WINNIPEG, Manitoba (Reuters) - Prime Minister Stephen Harper promised on Tuesday to slash taxes on diesel and aviation fuel if reelected, taking direct aim at his opponent’s proposed carbon tax early in the first week of an election campaign.
Harper, who heads the Conservative Party, which has governed since January 2006, pledged to cut in half a federal excise tax on the fuels to 2 Canadian cents a liter (7 U.S. cents a U.S. gallon) from 4 Canadian cents over four years.
The plan would cost the government about C$600 million ($560 million) a year, Harper said during a campaign stop in Winnipeg.
He contrasted the tax cut with the Liberal Party’s proposal for a carbon tax, which would increase the diesel tax by 7 Canadian cents a liter.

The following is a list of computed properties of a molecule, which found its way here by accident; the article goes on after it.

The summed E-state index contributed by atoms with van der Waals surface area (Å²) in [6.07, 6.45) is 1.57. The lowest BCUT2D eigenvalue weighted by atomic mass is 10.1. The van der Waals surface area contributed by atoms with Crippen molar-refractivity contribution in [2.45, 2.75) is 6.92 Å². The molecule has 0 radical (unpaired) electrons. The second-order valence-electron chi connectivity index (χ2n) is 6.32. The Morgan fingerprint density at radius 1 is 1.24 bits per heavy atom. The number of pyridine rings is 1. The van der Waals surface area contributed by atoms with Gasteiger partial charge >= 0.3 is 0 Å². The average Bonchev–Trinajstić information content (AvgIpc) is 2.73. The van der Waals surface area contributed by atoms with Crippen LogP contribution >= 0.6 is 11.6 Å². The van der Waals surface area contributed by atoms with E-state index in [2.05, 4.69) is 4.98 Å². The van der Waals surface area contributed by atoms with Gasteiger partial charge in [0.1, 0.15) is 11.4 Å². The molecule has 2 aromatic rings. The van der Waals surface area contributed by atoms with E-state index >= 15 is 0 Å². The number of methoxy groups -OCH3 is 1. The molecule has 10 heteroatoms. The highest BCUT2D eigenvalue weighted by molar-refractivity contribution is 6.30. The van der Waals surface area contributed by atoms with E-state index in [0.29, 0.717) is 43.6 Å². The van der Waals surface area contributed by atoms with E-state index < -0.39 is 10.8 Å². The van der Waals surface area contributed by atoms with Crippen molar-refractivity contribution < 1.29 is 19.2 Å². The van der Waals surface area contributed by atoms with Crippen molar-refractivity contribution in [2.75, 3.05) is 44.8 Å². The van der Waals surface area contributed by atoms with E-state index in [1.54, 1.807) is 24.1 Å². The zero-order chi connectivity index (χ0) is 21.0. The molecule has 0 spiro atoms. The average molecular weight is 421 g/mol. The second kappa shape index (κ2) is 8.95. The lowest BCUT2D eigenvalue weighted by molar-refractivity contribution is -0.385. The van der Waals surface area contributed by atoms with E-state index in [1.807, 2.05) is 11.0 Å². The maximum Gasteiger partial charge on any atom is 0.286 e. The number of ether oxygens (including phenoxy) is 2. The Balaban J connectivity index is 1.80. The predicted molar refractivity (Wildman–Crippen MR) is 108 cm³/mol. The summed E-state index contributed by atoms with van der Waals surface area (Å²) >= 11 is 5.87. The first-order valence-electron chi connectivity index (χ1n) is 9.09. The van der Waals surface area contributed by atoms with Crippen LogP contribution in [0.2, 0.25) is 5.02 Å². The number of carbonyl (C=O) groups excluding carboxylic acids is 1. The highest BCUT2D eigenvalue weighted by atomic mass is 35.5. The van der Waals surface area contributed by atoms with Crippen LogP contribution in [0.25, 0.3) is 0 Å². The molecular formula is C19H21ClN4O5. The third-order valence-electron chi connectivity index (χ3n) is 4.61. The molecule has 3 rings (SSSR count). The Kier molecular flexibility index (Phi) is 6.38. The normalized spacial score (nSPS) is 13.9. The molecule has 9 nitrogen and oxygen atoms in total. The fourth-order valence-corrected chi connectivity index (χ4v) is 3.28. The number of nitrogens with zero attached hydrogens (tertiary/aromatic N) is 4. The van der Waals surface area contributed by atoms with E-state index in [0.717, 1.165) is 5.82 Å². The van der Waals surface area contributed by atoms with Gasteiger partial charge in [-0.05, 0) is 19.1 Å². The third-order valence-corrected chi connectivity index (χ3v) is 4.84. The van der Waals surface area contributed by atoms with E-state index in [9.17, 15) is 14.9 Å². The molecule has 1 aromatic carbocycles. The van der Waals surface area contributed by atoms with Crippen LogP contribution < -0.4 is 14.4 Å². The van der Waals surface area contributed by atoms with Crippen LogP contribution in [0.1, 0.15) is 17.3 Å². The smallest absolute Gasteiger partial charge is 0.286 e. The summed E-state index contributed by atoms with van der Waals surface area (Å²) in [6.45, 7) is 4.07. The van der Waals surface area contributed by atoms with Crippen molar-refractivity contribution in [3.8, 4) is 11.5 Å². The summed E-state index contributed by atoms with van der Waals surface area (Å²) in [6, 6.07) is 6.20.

“On a policy level, the choice is a modest affordable reduction in the tax on diesel, or a massive carbon tax that will increase the cost of everything,” Harper said in a statement.
The Liberal’s so-called Green Shift is the central plank of that party’s electoral platform. Liberal leader Stephane Dion has proposed the carbon tax to cut greenhouse gas emissions and has said he will use the money to cut income taxes and boost subsidies to the poor.
Harper’s Conservatives have slammed the carbon tax as too risky in tough economic times.
Reporting by Roberta Rampton; Writing by Louise Egan; Editing by Peter Galloway